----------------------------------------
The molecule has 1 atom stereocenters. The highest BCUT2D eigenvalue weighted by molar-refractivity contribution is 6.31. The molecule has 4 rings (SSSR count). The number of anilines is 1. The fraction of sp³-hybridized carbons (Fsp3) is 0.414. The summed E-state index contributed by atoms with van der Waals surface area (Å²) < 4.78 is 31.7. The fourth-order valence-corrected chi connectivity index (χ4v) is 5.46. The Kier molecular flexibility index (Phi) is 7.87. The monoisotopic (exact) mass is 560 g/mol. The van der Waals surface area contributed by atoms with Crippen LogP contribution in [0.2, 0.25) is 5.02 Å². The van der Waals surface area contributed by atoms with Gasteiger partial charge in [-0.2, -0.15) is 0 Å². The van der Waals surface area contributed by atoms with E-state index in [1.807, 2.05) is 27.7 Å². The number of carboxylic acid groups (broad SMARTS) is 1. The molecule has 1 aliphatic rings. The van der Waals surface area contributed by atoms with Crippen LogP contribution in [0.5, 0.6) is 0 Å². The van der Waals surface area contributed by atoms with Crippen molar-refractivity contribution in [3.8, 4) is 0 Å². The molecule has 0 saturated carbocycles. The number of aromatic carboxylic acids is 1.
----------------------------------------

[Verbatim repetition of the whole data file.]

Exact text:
The molecule has 1 atom stereocenters. The highest BCUT2D eigenvalue weighted by molar-refractivity contribution is 6.31. The molecule has 4 rings (SSSR count). The number of anilines is 1. The fraction of sp³-hybridized carbons (Fsp3) is 0.414. The summed E-state index contributed by atoms with van der Waals surface area (Å²) < 4.78 is 31.7. The fourth-order valence-corrected chi connectivity index (χ4v) is 5.46. The Kier molecular flexibility index (Phi) is 7.87. The monoisotopic (exact) mass is 560 g/mol. The van der Waals surface area contributed by atoms with Crippen LogP contribution in [0.2, 0.25) is 5.02 Å². The van der Waals surface area contributed by atoms with Gasteiger partial charge in [-0.2, -0.15) is 0 Å². The van der Waals surface area contributed by atoms with E-state index in [1.807, 2.05) is 27.7 Å². The number of carboxylic acid groups (broad SMARTS) is 1. The molecule has 1 aliphatic rings. The van der Waals surface area contributed by atoms with Crippen LogP contribution in [0.5, 0.6) is 0 Å². The van der Waals surface area contributed by atoms with Crippen molar-refractivity contribution in [3.8, 4) is 0 Å². The molecule has 0 saturated carbocycles. The number of aromatic carboxylic acids is 1.